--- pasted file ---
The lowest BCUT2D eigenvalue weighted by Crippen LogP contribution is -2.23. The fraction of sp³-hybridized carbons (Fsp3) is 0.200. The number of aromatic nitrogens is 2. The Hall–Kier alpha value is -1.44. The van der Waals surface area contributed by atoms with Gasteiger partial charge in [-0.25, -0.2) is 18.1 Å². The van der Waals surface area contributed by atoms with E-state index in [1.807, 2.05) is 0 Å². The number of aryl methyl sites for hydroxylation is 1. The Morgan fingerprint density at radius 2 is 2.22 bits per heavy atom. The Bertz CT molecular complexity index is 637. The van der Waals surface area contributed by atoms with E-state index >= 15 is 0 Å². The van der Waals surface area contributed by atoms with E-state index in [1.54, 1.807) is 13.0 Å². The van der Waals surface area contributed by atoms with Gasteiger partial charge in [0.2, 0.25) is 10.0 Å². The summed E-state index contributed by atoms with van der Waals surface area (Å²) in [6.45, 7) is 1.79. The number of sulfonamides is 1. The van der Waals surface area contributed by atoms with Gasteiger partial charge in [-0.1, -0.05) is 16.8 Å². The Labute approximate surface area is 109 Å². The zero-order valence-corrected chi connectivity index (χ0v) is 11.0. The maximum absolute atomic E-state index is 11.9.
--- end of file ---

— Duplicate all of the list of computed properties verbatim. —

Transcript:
The lowest BCUT2D eigenvalue weighted by Crippen LogP contribution is -2.23. The fraction of sp³-hybridized carbons (Fsp3) is 0.200. The number of aromatic nitrogens is 2. The Hall–Kier alpha value is -1.44. The van der Waals surface area contributed by atoms with Gasteiger partial charge in [-0.25, -0.2) is 18.1 Å². The van der Waals surface area contributed by atoms with E-state index in [1.807, 2.05) is 0 Å². The number of aryl methyl sites for hydroxylation is 1. The Morgan fingerprint density at radius 2 is 2.22 bits per heavy atom. The Bertz CT molecular complexity index is 637. The van der Waals surface area contributed by atoms with E-state index >= 15 is 0 Å². The van der Waals surface area contributed by atoms with E-state index in [1.54, 1.807) is 13.0 Å². The van der Waals surface area contributed by atoms with Gasteiger partial charge in [0.2, 0.25) is 10.0 Å². The summed E-state index contributed by atoms with van der Waals surface area (Å²) in [6.45, 7) is 1.79. The number of sulfonamides is 1. The van der Waals surface area contributed by atoms with Gasteiger partial charge in [-0.1, -0.05) is 16.8 Å². The Labute approximate surface area is 109 Å². The zero-order valence-corrected chi connectivity index (χ0v) is 11.0. The maximum absolute atomic E-state index is 11.9.